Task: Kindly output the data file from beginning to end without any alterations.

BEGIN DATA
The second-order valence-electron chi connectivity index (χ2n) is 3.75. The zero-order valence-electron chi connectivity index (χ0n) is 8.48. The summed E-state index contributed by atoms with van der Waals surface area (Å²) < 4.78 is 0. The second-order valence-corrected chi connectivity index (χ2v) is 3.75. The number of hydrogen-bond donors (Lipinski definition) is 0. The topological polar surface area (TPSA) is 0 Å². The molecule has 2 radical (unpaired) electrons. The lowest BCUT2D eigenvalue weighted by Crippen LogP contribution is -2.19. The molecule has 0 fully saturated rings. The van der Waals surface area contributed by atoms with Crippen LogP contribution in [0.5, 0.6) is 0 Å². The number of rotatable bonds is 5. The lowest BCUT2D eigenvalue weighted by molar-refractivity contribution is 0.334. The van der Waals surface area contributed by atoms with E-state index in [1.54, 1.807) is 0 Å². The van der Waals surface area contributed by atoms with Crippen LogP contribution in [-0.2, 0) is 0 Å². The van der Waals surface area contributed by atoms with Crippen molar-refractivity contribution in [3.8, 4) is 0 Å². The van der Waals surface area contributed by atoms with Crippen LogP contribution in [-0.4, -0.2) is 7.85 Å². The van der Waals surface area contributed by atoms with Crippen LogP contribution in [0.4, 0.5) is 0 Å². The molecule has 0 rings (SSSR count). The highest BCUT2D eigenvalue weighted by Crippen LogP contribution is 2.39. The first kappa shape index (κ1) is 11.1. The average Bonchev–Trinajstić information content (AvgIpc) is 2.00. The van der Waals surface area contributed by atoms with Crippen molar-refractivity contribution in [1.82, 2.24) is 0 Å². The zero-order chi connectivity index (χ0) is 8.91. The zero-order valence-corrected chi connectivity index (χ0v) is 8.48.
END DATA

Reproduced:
The second-order valence-electron chi connectivity index (χ2n) is 3.75. The zero-order valence-electron chi connectivity index (χ0n) is 8.48. The summed E-state index contributed by atoms with van der Waals surface area (Å²) < 4.78 is 0. The second-order valence-corrected chi connectivity index (χ2v) is 3.75. The number of hydrogen-bond donors (Lipinski definition) is 0. The topological polar surface area (TPSA) is 0 Å². The molecule has 2 radical (unpaired) electrons. The lowest BCUT2D eigenvalue weighted by Crippen LogP contribution is -2.19. The molecule has 0 fully saturated rings. The van der Waals surface area contributed by atoms with Crippen LogP contribution in [0.5, 0.6) is 0 Å². The number of rotatable bonds is 5. The lowest BCUT2D eigenvalue weighted by molar-refractivity contribution is 0.334. The van der Waals surface area contributed by atoms with E-state index in [1.54, 1.807) is 0 Å². The van der Waals surface area contributed by atoms with Crippen LogP contribution in [-0.2, 0) is 0 Å². The van der Waals surface area contributed by atoms with Crippen molar-refractivity contribution in [3.8, 4) is 0 Å². The van der Waals surface area contributed by atoms with Crippen LogP contribution in [-0.4, -0.2) is 7.85 Å². The van der Waals surface area contributed by atoms with Crippen LogP contribution in [0.4, 0.5) is 0 Å². The molecule has 0 rings (SSSR count). The highest BCUT2D eigenvalue weighted by Crippen LogP contribution is 2.39. The first kappa shape index (κ1) is 11.1. The average Bonchev–Trinajstić information content (AvgIpc) is 2.00. The van der Waals surface area contributed by atoms with Crippen molar-refractivity contribution in [1.82, 2.24) is 0 Å². The zero-order chi connectivity index (χ0) is 8.91. The zero-order valence-corrected chi connectivity index (χ0v) is 8.48.